Changing psychiatric policy and practice
Changes in psychiatric policy and practice since the first review of mental health nursing in 1968 (Ministry of Health, 1968) have been radical and have had an obvious impact upon patient care. For example, there is now a clear difference in the provision made for caring for patients in the community and for those in institutional care - the former attracting greater resources as a result of changing government priorities (DoH, 1999). The lack of input into the in-patient psychiatric and general setting may be part of the problem faced by staff dealing with aggressive patients. For example, it is increasingly recognised that there are flaws in the methods of staff training; a dearth of nursing philosophies; poor patient involvement in care provision and planning, and difficulties with staff retention and sickness (Wright et al, 2000). The role of the mental health nurse in the acute sector remains particularly undefined and, as a result, it has been argued (Gournay, 2001), their work is regarded as being ineffective. In many recent reviews of mental health nursing, the role of the practitioner is not only under scrutiny but also the acute mental health setting itself (DoH, 1999). There is disparity in the provision of acute care, which may be in a district general hospital (and which is deemed inappropriate), and that given in one of the few remaining mental hospitals. Several reports have expressed disquiet about the environment in both acute psychiatric and general hospitals (DoH, 1999; DoH, 2000). In the psychiatric sector there is some confusion among both practitioners and managers over the function of acute specialist services. This may, in part, account for the numerous policies and guidelines that have emerged in recent years (DoH, 1999; Wright et al., 2000). Each has demonstrated interest on the subject of patient aggression from a variety of professional health care disciplines, drawing conclusions that are sometimes conflicting. Government directives which examine specific problems are important in any professional or political climate, and several recent initiatives on the management of violence warrant discussion. Each proposes taking a national perspective on the nature of the problem, on the areas of concern and on the subsequent response.
Attempts to address the difficulties associated with patient aggression and violence have resulted in a number of research-based initiatives and/or ‘scoping’ exercises. Three in particular are timely and of particular relevance to the problem: - A report from the Royal College of Psychiatrists on the management of imminent violence in mental health services (RCP, 1998). - A report from the National Health Service Executive on zero tolerance to violence in the wider NHS (NHSE, 1999) - A UKCC consultation exercise and survey that resulted in the publication of a full report (Wright et al, 2002). The report from the Royal College of Psychiatrists (1998) comprised a set of guidelines that were welcomed to some extent at the time, although they placed emphasis on strategies for the containment and medical management of violent patients. This is a response that could largely be expected given the discipline promoting the guidelines and which, moreover, are generally based upon quantitative findings and empirical research. While the views of stakeholders, including patient and nursing groups, were surveyed in the preparation of this document, much of it focuses on the review of only 68 papers. Half of these looked at research on chemical and physical restraint and seclusion, while the remainder examined environmental factors and predictions. The impact of violence on the staff-patient relationship is hardly mentioned and rarely studied, despite this being an issue viewed to be problematic by the patients surveyed. A further worrying omission is the only slight recognition given to the nature of the problem and, despite increasing concerns, the incidence and impact of verbal abuse is not addressed. Rather the word ‘violence’ is used throughout and remains a consistent theme. In contrast, guidelines proposed by the NHSE (1999) appear to place the sole responsibility for the development of aggression and violence on the patient, and nurses are seen as the undisputed victims. Such an attitude does little to encourage staff or service providers to examine deficits in practice or communication. The maintenance of security and the self-preservation of staff are clearly a major concern of this initiative. Because the report uses the terms ‘violence’ and ‘aggression’ interchangeably the incidence of verbal abuse is not able to be clearly identified. Proposals in the NHSE report that policies on the management of patient aggression and violence should focus on a non-tolerance philosophy and that they should be implemented by 2000 were unrealistic and, as such have been poorly adhered to. It was not advocated that these policies be based on an evaluation of existing provision or local problems, nor were concerns over funding, over-stretched resources, staff sickness or poor nurse retention satisfactorily addressed. The UKCC consultation document appeared to be the most comprehensive in that it attempted to address the multidimensional nature of the problem and the response, but the subsequent report is somewhat disappointing. A major flaw once again is the lack of a structured evaluation of approaches used in current practice to manage patient aggression and violence, despite recommendations to do so: ‘Given the absence of high quality studies, we believe that the DoH should commission quality research into the safety, effectiveness and professional acceptability of de-escalation techniques, seclusion, physical restraint and other methods of managing violent incidents. Evidence derived from these studies should directly inform training and practice. Given the absence of current definitive evidence, we offer templates for policy and training and recommend, more generally, the widespread adoption of the guidelines of the Royal College of Psychiatrists’ (Wright et al, 2002, p10). The report by Wright at al (2002) raises a number of points that it fails to address. While the gist of the recommendations is to evaluate present practices to inform policy and training, there are no suggestions as to how this might be achieved. The focus continues to be on training as opposed to the logistics and practicalities of evaluation. This appears to result in practices being advocated that perpetuate the use of, and reliance upon, existing and unevaluated approaches, particularly restraint, seclusion and rapid tranquillisation. Furthermore, suggestions are based upon a reactive model that this report in fact criticises and, finally, while advocating the user perspective as a crucial way forward, this has not been sought in this exercise.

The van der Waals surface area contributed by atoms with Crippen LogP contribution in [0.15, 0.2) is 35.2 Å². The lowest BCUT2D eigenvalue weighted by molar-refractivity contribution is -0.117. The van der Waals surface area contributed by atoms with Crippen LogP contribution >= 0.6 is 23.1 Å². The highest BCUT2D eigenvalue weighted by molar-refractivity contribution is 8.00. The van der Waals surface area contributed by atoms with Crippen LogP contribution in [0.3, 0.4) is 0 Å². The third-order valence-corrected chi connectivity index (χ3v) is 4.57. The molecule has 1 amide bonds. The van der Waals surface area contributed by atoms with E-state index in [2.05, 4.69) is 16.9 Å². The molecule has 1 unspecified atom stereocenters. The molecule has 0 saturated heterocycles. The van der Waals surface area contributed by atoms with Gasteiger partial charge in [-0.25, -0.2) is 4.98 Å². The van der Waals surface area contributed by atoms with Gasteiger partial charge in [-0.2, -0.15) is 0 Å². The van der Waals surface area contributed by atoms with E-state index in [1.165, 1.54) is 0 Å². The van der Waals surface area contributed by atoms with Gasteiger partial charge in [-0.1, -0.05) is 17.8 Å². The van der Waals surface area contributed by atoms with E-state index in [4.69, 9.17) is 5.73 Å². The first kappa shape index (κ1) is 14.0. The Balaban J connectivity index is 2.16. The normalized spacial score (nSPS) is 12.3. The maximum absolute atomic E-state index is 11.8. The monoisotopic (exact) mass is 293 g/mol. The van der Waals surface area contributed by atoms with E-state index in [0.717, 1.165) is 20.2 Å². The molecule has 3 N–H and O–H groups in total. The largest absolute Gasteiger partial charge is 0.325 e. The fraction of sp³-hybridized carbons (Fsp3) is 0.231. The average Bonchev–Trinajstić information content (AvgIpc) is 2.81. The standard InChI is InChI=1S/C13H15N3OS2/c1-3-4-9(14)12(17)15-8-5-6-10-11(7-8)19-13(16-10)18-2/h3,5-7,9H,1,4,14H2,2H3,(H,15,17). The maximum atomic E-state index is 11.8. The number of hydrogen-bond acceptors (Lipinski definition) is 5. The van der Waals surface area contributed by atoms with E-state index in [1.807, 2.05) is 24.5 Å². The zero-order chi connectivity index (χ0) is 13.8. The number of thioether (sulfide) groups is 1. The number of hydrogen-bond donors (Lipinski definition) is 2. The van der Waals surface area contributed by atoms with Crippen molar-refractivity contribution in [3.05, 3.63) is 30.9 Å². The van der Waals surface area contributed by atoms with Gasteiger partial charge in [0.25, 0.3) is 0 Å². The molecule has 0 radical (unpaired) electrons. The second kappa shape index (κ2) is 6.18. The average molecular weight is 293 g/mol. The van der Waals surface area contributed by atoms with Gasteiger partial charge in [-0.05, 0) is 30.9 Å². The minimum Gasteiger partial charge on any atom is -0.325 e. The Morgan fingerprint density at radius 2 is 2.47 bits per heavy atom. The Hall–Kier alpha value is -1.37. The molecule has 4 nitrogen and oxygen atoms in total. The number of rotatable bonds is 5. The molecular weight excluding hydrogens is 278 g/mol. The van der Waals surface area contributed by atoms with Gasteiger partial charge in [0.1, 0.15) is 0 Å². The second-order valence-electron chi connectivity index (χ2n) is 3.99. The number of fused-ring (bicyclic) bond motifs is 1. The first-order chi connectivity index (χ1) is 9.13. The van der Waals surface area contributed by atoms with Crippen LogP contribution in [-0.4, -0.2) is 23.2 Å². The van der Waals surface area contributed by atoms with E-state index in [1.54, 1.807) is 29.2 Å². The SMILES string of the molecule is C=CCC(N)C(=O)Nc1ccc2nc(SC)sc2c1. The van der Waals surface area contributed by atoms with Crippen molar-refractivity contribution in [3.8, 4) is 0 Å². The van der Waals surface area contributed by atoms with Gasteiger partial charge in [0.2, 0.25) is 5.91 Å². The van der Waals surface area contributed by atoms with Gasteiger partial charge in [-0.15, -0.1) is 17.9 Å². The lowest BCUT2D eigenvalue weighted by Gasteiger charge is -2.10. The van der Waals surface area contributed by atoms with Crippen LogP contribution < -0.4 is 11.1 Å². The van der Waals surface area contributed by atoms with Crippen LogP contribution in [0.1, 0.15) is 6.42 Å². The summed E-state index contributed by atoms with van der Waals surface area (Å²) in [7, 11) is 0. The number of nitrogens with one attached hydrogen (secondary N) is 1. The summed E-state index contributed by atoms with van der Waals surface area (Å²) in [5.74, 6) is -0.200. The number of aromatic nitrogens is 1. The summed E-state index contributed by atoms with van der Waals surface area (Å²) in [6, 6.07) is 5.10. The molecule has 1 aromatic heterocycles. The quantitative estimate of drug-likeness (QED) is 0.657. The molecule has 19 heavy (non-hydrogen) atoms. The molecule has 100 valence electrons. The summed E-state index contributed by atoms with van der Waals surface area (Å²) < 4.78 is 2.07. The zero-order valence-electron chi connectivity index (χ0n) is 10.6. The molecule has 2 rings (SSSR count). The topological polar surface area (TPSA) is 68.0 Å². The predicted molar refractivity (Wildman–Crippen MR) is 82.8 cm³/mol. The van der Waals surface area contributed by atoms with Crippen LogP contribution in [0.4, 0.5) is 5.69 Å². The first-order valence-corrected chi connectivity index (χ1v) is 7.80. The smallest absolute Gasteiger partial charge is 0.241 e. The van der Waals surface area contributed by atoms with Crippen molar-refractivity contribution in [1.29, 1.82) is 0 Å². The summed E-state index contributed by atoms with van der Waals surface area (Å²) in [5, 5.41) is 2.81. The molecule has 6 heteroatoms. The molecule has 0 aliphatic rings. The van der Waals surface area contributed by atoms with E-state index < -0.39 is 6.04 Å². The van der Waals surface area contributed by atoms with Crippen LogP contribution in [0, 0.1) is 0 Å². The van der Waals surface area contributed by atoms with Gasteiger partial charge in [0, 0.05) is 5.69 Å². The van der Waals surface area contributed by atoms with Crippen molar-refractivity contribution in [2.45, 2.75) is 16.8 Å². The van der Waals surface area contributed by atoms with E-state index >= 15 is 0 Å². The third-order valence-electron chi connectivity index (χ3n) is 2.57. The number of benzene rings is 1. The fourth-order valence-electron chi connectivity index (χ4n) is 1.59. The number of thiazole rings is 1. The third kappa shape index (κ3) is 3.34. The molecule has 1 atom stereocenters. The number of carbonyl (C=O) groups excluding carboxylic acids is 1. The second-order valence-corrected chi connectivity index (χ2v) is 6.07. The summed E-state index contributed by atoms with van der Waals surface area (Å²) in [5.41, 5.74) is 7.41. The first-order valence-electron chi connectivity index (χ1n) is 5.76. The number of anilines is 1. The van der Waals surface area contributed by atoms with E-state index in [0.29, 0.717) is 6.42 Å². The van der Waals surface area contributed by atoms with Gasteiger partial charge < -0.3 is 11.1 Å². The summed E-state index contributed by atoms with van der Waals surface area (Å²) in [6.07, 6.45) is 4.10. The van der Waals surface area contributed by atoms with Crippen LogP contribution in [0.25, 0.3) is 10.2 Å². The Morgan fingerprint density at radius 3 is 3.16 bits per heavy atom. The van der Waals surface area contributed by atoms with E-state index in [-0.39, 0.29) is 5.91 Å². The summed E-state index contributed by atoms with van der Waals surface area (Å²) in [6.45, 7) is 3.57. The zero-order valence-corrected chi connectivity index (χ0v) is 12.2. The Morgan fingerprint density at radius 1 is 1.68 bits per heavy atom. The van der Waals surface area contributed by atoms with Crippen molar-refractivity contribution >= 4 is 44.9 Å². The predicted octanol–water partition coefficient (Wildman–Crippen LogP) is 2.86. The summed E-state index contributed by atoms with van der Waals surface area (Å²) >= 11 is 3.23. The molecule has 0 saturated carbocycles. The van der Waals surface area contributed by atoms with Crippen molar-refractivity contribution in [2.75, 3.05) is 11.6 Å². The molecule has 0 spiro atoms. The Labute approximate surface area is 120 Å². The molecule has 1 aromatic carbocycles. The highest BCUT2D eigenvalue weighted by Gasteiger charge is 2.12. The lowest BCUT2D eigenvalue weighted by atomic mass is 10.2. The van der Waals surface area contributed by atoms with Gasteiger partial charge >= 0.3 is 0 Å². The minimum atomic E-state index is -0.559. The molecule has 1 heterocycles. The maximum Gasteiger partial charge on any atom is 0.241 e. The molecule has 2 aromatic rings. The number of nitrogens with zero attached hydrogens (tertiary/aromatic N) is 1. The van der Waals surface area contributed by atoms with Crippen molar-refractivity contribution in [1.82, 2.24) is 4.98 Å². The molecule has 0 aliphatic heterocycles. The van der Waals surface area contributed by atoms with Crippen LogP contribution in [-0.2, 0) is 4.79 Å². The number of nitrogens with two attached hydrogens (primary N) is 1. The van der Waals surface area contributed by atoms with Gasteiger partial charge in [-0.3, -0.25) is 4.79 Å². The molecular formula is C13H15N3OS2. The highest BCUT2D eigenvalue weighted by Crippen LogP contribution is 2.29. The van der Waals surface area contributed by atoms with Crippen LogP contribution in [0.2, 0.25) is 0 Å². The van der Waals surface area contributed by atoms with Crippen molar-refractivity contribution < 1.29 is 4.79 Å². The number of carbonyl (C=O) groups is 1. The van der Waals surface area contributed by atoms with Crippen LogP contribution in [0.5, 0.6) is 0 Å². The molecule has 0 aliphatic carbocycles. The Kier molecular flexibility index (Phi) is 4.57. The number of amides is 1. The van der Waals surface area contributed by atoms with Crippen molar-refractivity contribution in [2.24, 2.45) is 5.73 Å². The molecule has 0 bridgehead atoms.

While each of the above initiatives aims to highlight the problems associated with aggression and violence in health care, there are a number of deficits common to them all. First, frequent references are made to violence when in fact the nature of the problem is more commonly associated with aggression. This is one key area that does need some attention given that aggression is reported to be more frequently encountered than violence (Duxbury, 2002). It is argued that definitions of aggression and violence have been, and continue to be, problematic, leading to inconsistencies in both research and practice (Rippon, 2000). This may result in a focus upon physical interventions rather than consideration of alternative means of management. For example, there is a distinct lack of attention given to ineffective nurse-patient interaction. Consequently, there is a lack of direction in fundamental policies and guidance on the essence of mental health nursing or, in fact, on the expanding general nursing role. Second, while each initiative is welcomed in that the extent of the problem within a range of health care arenas is beginning to be acknowledged, there seems to have been little collaboration between professional bodies in formulating guidelines. Third, all three initiatives are consistent in that they fail to address the contextual and specific problems of each practice area or specialist field based upon strategic and local evaluation. Blanket policies are not the answer and the broad and sometimes inappropriate guidelines often do not address the true nature of the problem, either regionally or, more importantly, locally. Instead, they perpetuate the apparent poor implementation of policies in practice. Furthermore, the proposed guidelines make only limited attempts to address the lack of breadth of training or the need to evaluate it. The structure of many courses on the management of aggressive behaviour partly perpetuates reactivity. The issue of training is presently under scrutiny, in addition to problems identified with local policies on the management of aggressive and violent patients (Wright et al, 2000). While a de-escalation of aggression is positively and actively encouraged in some initiatives today (Wright et al, 2002), this approach continues to support a reactive philosophy. Communication skills are utilised only when aggression is displayed. Approaches to managing aggression and violence should not only incorporate an exploration of the true nature, cause and management of patient aggression and violence within specific clinical contexts, but should also take a more in-depth look at broader contributory issues. These include the organisational culture and political climate of the healthcare arena in which nurses and patients communicate and interact. Such an approach will enable the development of training, the formation of a nursing philosophy and policy that is specific to the needs of individual practice areas, and to the practise of the fundamental skills of therapeutic relationships. An impetus for the development of the latter, sadly, appears to be lacking (DoH, 2000).